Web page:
Global villagers vie for jobs


"WE speak English, work for less," replies Dr Arun Mehta, when asked why the number of Indian software companies has risen from 7 to 130 over the last five years. Dr Mehta, managing director of Indata Private Ltd, a New Delhi company which specialises in software for factory automation, says 75 per cent of Indian companies are export oriented, with a substantial percentage of these acting as subcontractors for foreign software firms. Indian programmers do work for less, with the average salary being anything from 10,000 to 50,000 Rand (£200-£1,000 approx) per month, in Dr Mehta's opinion.

"Corporate America is getting a lot of work done on foreign shores - in India, China, Singapore, Hong Kong, Taiwan Brazil, Mexico and Australia - but not by Americans," the New York Times reported last year.

"Many fear that the growing tendency of corporations to farm out tasks to developing countries," it continued, "is widening the gap even further between the rich and everybody else in America society by eliminating some categories of high skill, high wage jobs that make up the heart of the middle class."

You might call it the "Global Village Effect" - as the world - gets smaller and it becomes ever easier for companies to search out the cheapest place to get particular work done. The global village will have little mercy for those who cannot deliver at the right price - it might better be called a global jungle; survival of the fittest.

Eastern Europe has many talented software people who are willing to work for much less than their Western European counterparts. Martin Adamec, marketing director with Slovakian information technology company Rasax, says Slovakian programmers will work for "approximately 15 to 20 times less than in Germany".

Adamec also feels that programmers from traditionally less developed countries are often sharper and better honed than programmers in the West. They have less of the tools which make programming easier and standardised and thus they have to rely more on their ingenuity.

Historically, Ireland has positioned itself as a gateway to the EU, as well as a country which delivered a well educated, competitive workforce. So, how will the global village affect Ireland?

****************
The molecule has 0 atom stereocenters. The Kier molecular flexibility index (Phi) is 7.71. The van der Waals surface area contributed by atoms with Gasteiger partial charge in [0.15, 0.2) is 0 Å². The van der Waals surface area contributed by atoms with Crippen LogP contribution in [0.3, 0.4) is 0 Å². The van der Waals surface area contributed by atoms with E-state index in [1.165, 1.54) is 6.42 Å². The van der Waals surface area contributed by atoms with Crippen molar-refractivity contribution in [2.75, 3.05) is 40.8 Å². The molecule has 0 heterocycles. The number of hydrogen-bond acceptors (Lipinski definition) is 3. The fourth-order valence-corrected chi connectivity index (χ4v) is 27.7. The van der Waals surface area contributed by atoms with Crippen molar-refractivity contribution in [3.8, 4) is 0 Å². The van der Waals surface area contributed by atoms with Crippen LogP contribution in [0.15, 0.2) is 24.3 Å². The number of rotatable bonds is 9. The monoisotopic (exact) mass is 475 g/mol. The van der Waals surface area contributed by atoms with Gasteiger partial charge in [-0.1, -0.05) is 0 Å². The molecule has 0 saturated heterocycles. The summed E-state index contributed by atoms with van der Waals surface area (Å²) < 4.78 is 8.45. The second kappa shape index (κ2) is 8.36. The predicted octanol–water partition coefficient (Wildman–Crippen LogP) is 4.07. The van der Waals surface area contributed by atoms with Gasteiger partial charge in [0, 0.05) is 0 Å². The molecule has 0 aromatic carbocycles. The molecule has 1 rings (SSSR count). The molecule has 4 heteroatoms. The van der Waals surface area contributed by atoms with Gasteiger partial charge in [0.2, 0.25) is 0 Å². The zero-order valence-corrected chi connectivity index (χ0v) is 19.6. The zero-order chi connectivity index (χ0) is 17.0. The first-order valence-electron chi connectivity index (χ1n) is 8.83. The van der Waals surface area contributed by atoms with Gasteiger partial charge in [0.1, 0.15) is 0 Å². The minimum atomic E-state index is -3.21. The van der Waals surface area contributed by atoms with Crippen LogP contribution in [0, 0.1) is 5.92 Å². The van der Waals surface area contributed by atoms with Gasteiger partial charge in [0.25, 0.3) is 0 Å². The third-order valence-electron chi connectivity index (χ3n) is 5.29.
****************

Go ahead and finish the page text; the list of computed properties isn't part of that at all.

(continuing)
Forbairt's national software director, Barry Murphy, says that: "The kind of companies who come to Ireland are looking for a base in Europe. A lot of them are not looking to Ireland as a development centre. Some do, but that's not why Microsoft or Lotus or most of the others are here, "What could happen," he continues, "is that indigenous Irish software companies could become outsourcers if they can't get the people here. The shortage of people is really hitting home at the moment . . . The other thing that the shortage of people is inevitably having an effect on is salaries. We are beginning to perhaps price ourselves too highly."

It is sometimes said that the Internet will help "leapfrog" developing countries into the fast lane of software and other development. Two main reasons are given for this. Firstly, the Internet allows people from developing countries access to information and resources which are not available at home. Secondly, the Internet - although lack of bandwidth is a limiting factor - allows for much better communication and delivery of work between customer and client, (particularly when the work is digitally based).

"The Internet is a very powerful communication medium which can help to sell our programmers' capabilities abroad," Martin Adamec says. "Thanks to the Internet, we are in contact with one Scottish company and we are preparing a sub contract - `frame' agreement regarding W3 development."

"Sure, the Internet will help, but only after we have decent telecom for the masses," Dr Mehta says. (His position is not suprising since a recent International Telecommunications Union survey found that India came last out of 39 countries on the number of telephone lines, TV sets and PCs per inhabitant.) Also, many developing countries are dominated by telephone monopolies and severe government communications restrictions, which act as dampers on Internet growth.

The trend to find the cheapest place to outsource work is likely to continue and, with time, the revenues generated and experience gained by this type of work may help developing nations become substantial producers of original software. In the meantime, the middle class in developed countries will continue to, be squeezed as the razor sharp competition in the global village intensifies.

. Gerry McGovern: